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Wednesday, March 26, 2014

Reformed apologist Joe Mizzi says Jesus was "forgotten" by the Father while on the Cross.

Just last week I wrote about how Calvinist John Piper explicitly said Jesus was "damned in our place," and today another Calvinist apologist named Joe Mizzi wrote on his blog a similar article. The article is titled “Why have you forsaken me?” (3-26-14), which briefly deals with Jesus’ words on the Cross and what these words mean. Included in the reflection was the following claims by Joe Mizzi:
But the next time he opened his mouth, Jesus uttered these mysterious words, “My God, my God, why have you forsaken me?” Many centuries before, the Psalmist had declared: “I have been young, and now am old, yet I have not seen the righteous forsaken” (Psalms 37:25). But on the cross the Righteous One was forgotten by God – He who never committed the least sin, who unfailingly obeyed the whole will of God, and in whom the Father was well-pleased. In that dark hour the Father left the Son on his own.
Why? How can God the Father turn away from his beloved Son? The Father forsook him because “for our sake he made him to be sin who knew no sin” (2 Corinthians 5:21). The prophet had foretold: “the Lord has laid on him the iniquity of us all” (Isaiah 53:6). He forsook him because God is “of purer eyes than to see evil and cannot look at wrong” (Habakkuk 1:13) – even though the sin he bore was not his own.
We deserved the punishment due to our sins, and consequently be rejected from God’s glorious presence and cast into the outer darkness. But Christ took upon himself the sins of his people and suffered as our substitute. He was punished in our place. God forsook him so that we, who trust in his Son, may not be exiled eternally from his presence. He forsook him for a time so that we may enjoy God forever with his Son
Clearly, Mizzi is talking about Jesus being spiritually damned, though he is careful not to use harsh words (as people like Piper do). Mizzi’s wording of Jesus being spiritually "forgotten by God" is akin to Calvinist pastor Thabiti claimed (quoted elsewhere, Here and Here) that on the Cross “the ancient fellowship between Father and Son was broken.” 

In this case, Mizzi says: (a) God the Father couldn’t look upon His Son, (b) that the Father spiritually “left the Son on His own,” and (c) that though we deserved to be rejected from God’s presence and “cast into outer darkness” (a Biblical description of separation from God in Hell) Jesus suffered as our substitute. Mizzi is saying Jesus suffered what a damned soul in hell suffers, spiritual separation from God, since this punishment is what our sins deserve.

Aside from the blatan Christological error entailed in this, the Bible clearly refutes these things. For example: (a) Psalm 22:24 says God did not hide His Face from Jesus (and what's baffling is that Mizzi quotes Psalm 37:25 and yet ignores any reference to Psalm 22, the very Psalm in question), (b) in John 8:28-29 Jesus says the Father is always with him (even though Protestants say Jesus was bearing our God-repulsive guilt all His human life), and (c) being cast into outer darkness is only possible if one loses sanctifying grace and charity (as the Wedding Feast parable of Matt 22:11-13 says), which Jesus didn’t do on the Cross.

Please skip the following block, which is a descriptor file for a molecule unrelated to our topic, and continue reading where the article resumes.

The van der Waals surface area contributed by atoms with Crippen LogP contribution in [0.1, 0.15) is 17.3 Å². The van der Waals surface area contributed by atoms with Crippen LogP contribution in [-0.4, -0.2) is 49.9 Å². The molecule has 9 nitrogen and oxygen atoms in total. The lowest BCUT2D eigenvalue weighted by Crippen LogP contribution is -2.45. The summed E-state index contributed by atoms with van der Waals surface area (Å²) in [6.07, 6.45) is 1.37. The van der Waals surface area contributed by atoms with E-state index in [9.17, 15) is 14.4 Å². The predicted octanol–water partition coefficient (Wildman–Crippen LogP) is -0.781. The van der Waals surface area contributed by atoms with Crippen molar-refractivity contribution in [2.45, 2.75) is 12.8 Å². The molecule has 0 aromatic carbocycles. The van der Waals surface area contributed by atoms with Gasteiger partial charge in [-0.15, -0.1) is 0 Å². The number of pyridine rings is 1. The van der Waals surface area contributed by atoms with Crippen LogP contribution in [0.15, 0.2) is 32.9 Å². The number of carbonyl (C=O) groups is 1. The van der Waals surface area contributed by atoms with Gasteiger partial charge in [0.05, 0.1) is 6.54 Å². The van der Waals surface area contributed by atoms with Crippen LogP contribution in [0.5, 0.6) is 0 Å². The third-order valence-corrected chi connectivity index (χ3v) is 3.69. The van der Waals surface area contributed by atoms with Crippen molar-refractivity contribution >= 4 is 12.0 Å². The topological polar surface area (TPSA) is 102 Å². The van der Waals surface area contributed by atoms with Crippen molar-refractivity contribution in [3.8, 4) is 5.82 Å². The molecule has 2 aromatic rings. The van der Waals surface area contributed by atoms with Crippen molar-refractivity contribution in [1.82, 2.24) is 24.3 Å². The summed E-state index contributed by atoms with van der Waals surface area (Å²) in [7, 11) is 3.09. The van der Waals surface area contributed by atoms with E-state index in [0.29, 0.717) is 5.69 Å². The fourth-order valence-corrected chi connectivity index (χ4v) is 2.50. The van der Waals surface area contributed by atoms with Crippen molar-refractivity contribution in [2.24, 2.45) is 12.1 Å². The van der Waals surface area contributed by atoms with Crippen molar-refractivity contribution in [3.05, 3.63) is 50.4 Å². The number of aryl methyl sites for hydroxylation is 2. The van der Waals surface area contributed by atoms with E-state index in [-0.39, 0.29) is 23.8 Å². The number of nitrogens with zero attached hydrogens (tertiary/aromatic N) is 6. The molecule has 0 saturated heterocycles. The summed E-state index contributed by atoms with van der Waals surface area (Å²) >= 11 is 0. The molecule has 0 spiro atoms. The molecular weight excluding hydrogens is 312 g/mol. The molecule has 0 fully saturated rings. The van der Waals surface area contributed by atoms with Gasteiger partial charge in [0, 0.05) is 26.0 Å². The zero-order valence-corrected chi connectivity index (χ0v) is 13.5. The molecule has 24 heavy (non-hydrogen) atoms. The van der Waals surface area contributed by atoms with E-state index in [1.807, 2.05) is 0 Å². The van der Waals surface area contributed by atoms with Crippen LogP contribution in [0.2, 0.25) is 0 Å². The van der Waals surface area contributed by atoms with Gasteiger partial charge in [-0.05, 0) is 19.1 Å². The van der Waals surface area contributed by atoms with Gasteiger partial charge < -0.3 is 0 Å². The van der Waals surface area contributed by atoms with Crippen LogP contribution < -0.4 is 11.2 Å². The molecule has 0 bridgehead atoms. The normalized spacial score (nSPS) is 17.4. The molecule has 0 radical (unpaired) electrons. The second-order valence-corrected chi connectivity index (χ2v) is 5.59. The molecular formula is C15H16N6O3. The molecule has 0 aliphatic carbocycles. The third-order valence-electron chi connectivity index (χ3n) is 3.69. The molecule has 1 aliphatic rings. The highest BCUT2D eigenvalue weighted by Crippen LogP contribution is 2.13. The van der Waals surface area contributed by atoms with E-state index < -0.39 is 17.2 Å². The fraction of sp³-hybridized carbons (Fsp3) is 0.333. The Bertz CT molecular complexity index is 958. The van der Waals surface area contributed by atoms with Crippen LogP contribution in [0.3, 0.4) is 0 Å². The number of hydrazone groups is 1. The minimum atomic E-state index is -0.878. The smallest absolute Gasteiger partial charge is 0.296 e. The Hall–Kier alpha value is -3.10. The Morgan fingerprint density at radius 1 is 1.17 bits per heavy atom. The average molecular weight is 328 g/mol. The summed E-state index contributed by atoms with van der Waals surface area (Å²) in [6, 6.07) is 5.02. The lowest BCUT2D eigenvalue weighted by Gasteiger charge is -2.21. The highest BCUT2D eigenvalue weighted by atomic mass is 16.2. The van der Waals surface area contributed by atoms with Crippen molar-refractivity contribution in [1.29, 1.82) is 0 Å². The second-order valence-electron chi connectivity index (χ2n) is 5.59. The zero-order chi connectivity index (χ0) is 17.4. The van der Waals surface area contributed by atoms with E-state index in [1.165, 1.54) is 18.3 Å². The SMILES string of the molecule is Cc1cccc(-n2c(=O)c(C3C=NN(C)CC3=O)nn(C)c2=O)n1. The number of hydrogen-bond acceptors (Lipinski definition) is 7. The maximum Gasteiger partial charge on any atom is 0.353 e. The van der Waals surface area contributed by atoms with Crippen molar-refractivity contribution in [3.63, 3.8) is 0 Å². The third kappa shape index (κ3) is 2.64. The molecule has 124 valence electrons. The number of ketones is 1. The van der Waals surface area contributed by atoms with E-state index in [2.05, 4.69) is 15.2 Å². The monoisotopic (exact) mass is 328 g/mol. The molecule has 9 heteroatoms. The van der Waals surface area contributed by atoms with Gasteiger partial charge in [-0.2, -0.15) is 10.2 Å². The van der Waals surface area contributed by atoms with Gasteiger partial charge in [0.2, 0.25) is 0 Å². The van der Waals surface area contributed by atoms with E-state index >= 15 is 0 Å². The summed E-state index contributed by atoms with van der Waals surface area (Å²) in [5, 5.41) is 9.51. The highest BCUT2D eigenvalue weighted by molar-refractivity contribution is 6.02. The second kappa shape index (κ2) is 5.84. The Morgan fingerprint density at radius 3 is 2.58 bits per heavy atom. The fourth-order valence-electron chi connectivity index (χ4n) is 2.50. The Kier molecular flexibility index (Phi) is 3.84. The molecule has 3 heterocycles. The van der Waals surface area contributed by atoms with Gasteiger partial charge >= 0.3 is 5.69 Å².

As with the other Calvinists who make such claims, these comments by Mizzi are equally blasphemous, heretical, and unbiblical. I've written about this before, so please go through this blog to learn more if you aren't up to speed. Otherwise, just consider this a 'for the record' article you can refer unsuspecting Protestants to read, since many of them have no idea that Jesus suffering separation from the Father is the heart of the Gospel as Protestants have historically understood "the Good News."

3 comments:

guy fawkes said...

Nick, I really think addressing the Penal Substitution theory cut the snakes head off. All of Calvinism flows out from this grotesque idea.

Nick said...

I would largely agree with your assessment. The way I see it, everything fits together in some way, and to remove Penal Substitution from the equation a number of Calvinist doctrines completely collapse, especially Justification by Faith Alone.

Mark Sherring said...

Hi Nick,
thanks for your insightful article.
The Ps 22 reference (God not hiding His face) is very close to the E-Orthodox way of treating this.
I've posted some extended thoughts on this over on your article "Does the Catholic view of Christ's Atonement permit the Reformed view of "Penal Substitution"?, so no need to repeat here. Blessings to you. Mark